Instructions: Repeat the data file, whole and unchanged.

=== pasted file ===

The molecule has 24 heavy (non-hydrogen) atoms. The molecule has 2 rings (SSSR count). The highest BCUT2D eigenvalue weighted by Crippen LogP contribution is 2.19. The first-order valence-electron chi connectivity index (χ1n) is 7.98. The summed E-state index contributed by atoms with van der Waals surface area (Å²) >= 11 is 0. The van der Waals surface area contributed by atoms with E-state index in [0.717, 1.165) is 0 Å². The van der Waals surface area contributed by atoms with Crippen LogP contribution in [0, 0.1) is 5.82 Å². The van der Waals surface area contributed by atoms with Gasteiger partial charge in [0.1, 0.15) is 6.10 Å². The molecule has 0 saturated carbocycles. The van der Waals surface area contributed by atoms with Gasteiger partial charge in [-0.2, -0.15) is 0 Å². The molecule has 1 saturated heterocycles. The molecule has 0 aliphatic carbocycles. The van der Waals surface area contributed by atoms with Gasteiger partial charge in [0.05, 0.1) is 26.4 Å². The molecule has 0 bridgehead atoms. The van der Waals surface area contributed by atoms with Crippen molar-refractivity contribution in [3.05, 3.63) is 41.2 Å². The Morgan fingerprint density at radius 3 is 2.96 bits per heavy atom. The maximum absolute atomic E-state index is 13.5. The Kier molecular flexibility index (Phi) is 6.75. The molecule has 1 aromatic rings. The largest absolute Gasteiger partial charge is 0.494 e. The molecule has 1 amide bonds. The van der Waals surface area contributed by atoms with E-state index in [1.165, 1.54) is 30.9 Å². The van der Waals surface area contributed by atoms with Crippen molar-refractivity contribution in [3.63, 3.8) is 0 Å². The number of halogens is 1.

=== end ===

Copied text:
The molecule has 24 heavy (non-hydrogen) atoms. The molecule has 2 rings (SSSR count). The highest BCUT2D eigenvalue weighted by Crippen LogP contribution is 2.19. The first-order valence-electron chi connectivity index (χ1n) is 7.98. The summed E-state index contributed by atoms with van der Waals surface area (Å²) >= 11 is 0. The van der Waals surface area contributed by atoms with E-state index in [0.717, 1.165) is 0 Å². The van der Waals surface area contributed by atoms with Crippen LogP contribution in [0, 0.1) is 5.82 Å². The van der Waals surface area contributed by atoms with Gasteiger partial charge in [0.1, 0.15) is 6.10 Å². The molecule has 0 saturated carbocycles. The van der Waals surface area contributed by atoms with Gasteiger partial charge in [-0.2, -0.15) is 0 Å². The molecule has 1 saturated heterocycles. The molecule has 0 aliphatic carbocycles. The van der Waals surface area contributed by atoms with Gasteiger partial charge in [0.05, 0.1) is 26.4 Å². The molecule has 0 bridgehead atoms. The van der Waals surface area contributed by atoms with Crippen molar-refractivity contribution in [3.05, 3.63) is 41.2 Å². The Morgan fingerprint density at radius 3 is 2.96 bits per heavy atom. The maximum absolute atomic E-state index is 13.5. The Kier molecular flexibility index (Phi) is 6.75. The molecule has 1 aromatic rings. The largest absolute Gasteiger partial charge is 0.494 e. The molecule has 1 amide bonds. The van der Waals surface area contributed by atoms with E-state index in [1.165, 1.54) is 30.9 Å². The van der Waals surface area contributed by atoms with Crippen molar-refractivity contribution in [3.63, 3.8) is 0 Å². The number of halogens is 1.